Subject: Re: getdent, d_type and NFS
To: Frank van der Linden <firstname.lastname@example.org>
From: Charles M. Hannum <email@example.com>
Date: 10/30/2003 16:38:25
On Thursday 30 October 2003 12:13 pm, Frank van der Linden wrote:
> On Wed, Oct 29, 2003 at 05:26:28PM +0000, Emmanuel Dreyfus wrote:
> > It seems getdents will not fill d_type for objects that live on a NFS
> > mount. Do I miss something, or should it be documented in getdents(2) and
> > readdir(3)?
> It can't always support d_type on NFS (only in the case of NFSv3 using
> READDIRPLUS operations is it easy to do; it would have considerable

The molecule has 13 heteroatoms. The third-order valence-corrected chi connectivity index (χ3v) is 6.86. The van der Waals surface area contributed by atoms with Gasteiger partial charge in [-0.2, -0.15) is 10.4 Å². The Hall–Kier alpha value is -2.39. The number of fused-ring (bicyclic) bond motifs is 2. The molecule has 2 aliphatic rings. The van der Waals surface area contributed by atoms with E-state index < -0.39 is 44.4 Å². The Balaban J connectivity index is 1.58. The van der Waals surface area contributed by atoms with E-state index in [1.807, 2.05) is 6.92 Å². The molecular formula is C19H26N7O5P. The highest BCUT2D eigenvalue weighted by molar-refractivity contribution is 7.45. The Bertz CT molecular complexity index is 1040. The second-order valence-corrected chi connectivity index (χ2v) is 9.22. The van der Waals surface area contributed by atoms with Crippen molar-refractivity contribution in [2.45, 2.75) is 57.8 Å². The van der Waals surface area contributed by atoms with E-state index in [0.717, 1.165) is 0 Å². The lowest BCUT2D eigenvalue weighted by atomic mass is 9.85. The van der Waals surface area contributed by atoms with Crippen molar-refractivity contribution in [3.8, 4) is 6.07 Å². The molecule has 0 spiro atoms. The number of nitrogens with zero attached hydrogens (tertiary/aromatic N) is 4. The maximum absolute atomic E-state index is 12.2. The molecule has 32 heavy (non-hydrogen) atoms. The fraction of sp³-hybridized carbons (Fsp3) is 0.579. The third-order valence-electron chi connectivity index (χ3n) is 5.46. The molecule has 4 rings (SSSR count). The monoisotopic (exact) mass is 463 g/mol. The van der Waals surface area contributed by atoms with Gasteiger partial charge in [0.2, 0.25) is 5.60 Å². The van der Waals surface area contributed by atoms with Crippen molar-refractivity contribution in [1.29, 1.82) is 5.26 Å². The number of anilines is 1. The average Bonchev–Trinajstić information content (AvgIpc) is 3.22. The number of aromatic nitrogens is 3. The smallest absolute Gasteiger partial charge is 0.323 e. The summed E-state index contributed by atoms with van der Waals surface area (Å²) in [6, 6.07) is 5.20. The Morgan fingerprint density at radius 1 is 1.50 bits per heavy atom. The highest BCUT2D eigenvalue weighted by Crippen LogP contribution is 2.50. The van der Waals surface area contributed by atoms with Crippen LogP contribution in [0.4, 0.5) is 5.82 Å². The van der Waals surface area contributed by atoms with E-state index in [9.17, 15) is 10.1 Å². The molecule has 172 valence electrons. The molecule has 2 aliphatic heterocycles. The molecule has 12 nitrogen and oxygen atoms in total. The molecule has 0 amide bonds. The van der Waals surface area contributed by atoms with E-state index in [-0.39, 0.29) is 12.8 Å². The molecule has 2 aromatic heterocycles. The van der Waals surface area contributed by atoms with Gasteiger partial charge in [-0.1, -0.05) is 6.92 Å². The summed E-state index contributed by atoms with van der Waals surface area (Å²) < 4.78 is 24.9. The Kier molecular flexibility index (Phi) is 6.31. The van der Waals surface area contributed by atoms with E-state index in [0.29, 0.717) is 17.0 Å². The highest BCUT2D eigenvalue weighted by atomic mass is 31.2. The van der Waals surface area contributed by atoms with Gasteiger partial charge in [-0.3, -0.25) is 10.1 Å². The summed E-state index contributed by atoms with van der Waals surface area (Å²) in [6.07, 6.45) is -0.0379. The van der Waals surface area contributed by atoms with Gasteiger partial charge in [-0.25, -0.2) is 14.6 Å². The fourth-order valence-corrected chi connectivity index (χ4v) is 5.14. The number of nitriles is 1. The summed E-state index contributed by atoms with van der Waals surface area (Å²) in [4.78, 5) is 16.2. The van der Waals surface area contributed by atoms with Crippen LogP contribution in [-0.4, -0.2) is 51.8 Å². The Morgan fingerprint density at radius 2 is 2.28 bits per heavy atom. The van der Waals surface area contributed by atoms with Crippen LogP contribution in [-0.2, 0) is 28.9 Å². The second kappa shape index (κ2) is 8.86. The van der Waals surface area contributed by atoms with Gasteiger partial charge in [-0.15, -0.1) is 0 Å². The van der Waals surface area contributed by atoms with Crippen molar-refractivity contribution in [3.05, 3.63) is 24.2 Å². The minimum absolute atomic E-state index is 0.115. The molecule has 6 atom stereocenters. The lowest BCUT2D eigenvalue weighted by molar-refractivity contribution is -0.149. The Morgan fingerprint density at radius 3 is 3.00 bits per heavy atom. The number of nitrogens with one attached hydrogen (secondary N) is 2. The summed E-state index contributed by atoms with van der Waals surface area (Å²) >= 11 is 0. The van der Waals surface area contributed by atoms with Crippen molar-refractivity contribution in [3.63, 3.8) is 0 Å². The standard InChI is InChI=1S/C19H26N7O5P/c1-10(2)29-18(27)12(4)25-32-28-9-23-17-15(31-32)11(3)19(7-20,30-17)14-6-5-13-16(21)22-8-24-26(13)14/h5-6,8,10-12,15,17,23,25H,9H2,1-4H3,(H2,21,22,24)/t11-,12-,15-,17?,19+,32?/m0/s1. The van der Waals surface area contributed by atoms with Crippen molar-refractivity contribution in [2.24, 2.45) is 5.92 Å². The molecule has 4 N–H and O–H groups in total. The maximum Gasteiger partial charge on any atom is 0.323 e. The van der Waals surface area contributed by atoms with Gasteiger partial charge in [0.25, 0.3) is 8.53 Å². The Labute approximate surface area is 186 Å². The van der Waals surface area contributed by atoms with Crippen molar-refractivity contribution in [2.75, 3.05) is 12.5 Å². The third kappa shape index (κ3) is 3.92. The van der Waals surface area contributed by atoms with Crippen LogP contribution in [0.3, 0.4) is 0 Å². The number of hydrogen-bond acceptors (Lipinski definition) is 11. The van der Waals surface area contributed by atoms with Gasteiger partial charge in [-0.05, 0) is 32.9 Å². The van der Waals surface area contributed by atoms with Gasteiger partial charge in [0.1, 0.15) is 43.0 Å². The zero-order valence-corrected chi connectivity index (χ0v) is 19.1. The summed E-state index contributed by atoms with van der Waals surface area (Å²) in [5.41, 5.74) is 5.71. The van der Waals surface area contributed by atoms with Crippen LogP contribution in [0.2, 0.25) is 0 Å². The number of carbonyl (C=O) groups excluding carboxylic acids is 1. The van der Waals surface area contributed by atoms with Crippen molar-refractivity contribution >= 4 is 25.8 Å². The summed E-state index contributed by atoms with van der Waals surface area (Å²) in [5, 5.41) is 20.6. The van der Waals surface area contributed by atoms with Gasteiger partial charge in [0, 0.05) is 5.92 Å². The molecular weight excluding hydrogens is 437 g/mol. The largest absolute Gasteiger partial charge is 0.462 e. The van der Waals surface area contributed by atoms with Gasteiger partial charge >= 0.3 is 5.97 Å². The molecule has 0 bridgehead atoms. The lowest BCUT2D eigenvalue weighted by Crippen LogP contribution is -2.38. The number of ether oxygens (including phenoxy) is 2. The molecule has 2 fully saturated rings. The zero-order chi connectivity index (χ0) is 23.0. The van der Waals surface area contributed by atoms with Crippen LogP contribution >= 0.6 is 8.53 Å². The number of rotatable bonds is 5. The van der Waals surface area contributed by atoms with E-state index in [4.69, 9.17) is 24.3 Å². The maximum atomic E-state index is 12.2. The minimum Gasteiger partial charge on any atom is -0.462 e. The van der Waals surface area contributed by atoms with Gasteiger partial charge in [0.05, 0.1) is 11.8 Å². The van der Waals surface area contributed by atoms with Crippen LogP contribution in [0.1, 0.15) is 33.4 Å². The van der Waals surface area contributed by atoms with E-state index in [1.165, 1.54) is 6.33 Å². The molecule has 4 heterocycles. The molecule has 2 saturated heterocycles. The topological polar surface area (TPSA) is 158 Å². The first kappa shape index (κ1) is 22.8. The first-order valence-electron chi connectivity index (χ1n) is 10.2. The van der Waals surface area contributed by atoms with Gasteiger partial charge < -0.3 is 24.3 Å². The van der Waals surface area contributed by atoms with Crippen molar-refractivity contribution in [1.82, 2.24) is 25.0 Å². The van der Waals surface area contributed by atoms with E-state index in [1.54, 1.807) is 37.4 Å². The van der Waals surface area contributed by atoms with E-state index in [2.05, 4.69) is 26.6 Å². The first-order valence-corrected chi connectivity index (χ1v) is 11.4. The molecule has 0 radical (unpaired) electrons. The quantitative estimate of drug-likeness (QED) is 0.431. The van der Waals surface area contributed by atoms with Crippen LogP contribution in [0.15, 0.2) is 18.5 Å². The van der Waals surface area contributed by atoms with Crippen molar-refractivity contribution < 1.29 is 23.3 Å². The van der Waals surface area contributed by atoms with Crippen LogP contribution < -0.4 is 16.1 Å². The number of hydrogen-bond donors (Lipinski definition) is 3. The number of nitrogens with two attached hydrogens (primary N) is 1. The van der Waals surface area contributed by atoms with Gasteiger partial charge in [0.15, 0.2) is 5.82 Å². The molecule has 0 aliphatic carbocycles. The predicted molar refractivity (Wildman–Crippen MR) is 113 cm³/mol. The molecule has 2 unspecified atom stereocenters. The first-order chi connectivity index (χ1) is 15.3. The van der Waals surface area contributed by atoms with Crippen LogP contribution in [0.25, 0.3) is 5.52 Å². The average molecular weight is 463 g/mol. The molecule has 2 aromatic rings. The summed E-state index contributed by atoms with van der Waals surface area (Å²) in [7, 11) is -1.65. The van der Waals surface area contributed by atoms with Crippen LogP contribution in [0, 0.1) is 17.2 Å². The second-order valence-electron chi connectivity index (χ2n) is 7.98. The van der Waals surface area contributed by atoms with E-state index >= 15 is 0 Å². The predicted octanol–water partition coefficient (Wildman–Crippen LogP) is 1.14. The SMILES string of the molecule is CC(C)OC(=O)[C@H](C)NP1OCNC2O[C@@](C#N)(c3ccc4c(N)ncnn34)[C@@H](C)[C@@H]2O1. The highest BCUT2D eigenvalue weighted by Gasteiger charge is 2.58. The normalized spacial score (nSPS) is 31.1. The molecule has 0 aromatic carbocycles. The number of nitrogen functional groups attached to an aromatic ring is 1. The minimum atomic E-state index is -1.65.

> overhead otherwise).
> I'm not entirely sure why we have d_type or how it got into our interface..
> I originally didn't document d_type in getdents(2), because it couldn't
> be completely supported. And other systems, like Solaris, do not have the
> field at all.
I'm virtually certain this is documented somewhere, but I'm not sure where.
d_type is an optimization for tree-walking. If you have it, a typical tree
walk does not need to stat(2) each inode to determine whether it's a
directory. This gives a major performance improvement, e.g. for almost
anything that uses fts(3).
It's not necessary for proper operation for every file system to support it.
If the file system can't support it, it just returns DT_UNKNOWN, and the
user-level code falls back to using stat(2) transparently.
I thought Linux picked up some variant on this? I see we do:
idb.d_type = bdp->d_type;
Are their d_type values really the same as ours?